police

Lee Townsend with the Metroplitan Improvement District checks his "hotspots" in Belltown for litter...and worse.
KUOW Photo/Amy Radil

Over the past year, street sweepers in downtown Seattle saw a dramatic increase in the number of syringes on the ground. But those numbers have declined since March. They’re a data point in the larger debate over policing and drug use downtown.

Police released surveillance video and the 911 call Friday from a shoplifting that preceded a police shooting in Olympia, Washington.

  The two, unarmed black men shot by a white Olympia police officer early Thursday morning are expected to survive.

Olympia Mayor Stephen Buxbaum said he expects a “respectful” and non-violent response to the shooting of two unarmed black men by a white police officer.

This undated handout photo provided by the U.S. Patent and Trademark Office shows the StingRay II, manufactured by Harris Corporation, of Melbourne, Fla., a cellular site simulator used for surveillance purposes.
U.S. Patent and Trademark Office

Ross Reynolds speaks with Nate Wessler, staff attorney with the ACLU's Speech, Privacy, and Technology Project, about how a new law on the books in Washington will protect residents from a powerful surveillance devices known as Stingrays.

Lawmakers working on fixes to the justice system say that unrest in places like Ferguson, Mo., and Baltimore is pushing them to act.

"The whole idea of a young man dying in police custody, the confrontations with police, the looting and burning of innocent minority owned businesses," Texas Republican Sen. John Cornyn said on the Senate floor this month. "The question arises, what can we do?"

Marcie Sillman talks with Lara Zarowsky, policy director for The Innocence Project Northwest, about why she wants to reform how police departments conduct eye witness identifications.

He was willing to take a bullet for three governors. Now, a decorated Washington State Patrol trooper is accused of tampering with evidence to protect his teenage son.

Law enforcement officers have come under pressure over the past few months to rethink how they use deadly force, as a result of the string of videos of shootings by police.

But recently, police have been talking about another video — one that shows an officer not shooting.

Stephanie Schendel, a Bellevue Police Department recruit, rinses out her eyes after being pepper-sprayed.  She's assisted by recruit Melissa Calder, who used to be a Lamaze coach.
KUOW Photo/Isolde Raftery

Some recruits at Washington state’s police academy have policing in their blood – their parents or grandparents were police officers. Stephanie Schendel is not among them.

“I don’t come from a law enforcement family; I come from a family of nurses actually, so this has been a lot for them,” she said.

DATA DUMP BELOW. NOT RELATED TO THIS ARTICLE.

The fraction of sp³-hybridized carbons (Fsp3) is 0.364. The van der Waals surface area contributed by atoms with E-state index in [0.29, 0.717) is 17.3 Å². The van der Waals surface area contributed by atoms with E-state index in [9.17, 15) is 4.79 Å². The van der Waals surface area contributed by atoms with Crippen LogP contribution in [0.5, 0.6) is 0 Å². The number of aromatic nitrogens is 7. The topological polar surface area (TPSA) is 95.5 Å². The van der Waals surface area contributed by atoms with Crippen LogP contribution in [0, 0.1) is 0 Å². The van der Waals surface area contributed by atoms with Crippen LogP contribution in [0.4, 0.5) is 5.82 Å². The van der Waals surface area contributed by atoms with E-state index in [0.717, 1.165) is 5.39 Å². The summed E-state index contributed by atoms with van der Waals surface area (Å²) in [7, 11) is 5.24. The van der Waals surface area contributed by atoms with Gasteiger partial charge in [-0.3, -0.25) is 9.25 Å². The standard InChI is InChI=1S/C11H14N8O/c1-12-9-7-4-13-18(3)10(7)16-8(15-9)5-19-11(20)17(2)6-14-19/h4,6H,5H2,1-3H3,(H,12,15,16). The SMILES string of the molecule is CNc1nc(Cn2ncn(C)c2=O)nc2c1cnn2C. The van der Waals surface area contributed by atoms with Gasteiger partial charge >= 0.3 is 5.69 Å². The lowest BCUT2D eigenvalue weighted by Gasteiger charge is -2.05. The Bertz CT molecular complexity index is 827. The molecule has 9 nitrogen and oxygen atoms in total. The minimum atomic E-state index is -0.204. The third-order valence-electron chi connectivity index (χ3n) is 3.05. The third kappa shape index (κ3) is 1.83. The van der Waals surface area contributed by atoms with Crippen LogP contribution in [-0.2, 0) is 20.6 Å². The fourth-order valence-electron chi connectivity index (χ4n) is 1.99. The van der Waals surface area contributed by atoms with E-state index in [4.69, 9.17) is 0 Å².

Kimberly Rodriguez, a new recruit for the Seattle Police Department, on her first day at the police academy. That class of 30 recruits included eight women, which was unusual. Most classes have between one and five female recruits.
KUOW Photo/Isolde Raftery

Five years ago, Washington state’s police academy was almost empty.

But now the classrooms are bursting as police departments expand and baby boomers retire. And new leadership hopes to shape all these recruits into “guardians of democracy” in an effort to change police culture across the state.

Mount Rainier seen from the town of Orting, Washington.
Flickr Photo/Neil Hodges (CC-BY-NC-ND)

Jeannie Yandel talks with Washington Post reporter Eli Saslow about his coverage of the small town of Orting, Washington and what happened after they hired their first black police officer. Hint: it went terribly.

Editor's note: This story contains some offensive language.

Kingston Howell, 7, joined a Seattle protest in support of Freddie Gray, a black man from Baltimore who died of injuries sustained in police custody.
KUOW Photo/Gil Aegerter

About 50 people blocked traffic in downtown Seattle on Wednesday evening to show support for protesters in Baltimore.

Riots began over the weekend in Baltimore after 25-year-old Freddie Gray died as a result of injuries he sustained while in police custody. It’s the latest in a series of deaths of young black men at the hands of police.

In Pasco, Washington a group of protesters has regularly closed down main streets and staged “die-ins” since February’s police shooting of farmworker Antonio Zambrano-Montes.

In the early morning, as the cold set in, Anaya Maze stood next to the charred remains of a CVS store.

Holding a sign, she was the only protester left in front of a line of police officers dressed in riot gear. She is petite. Still, she faced the police officers, looking at them intently.

A few steps away were the charred skeletons of two police vehicles, the victims of an unbridled anger that burned its way through the west side of Baltimore.

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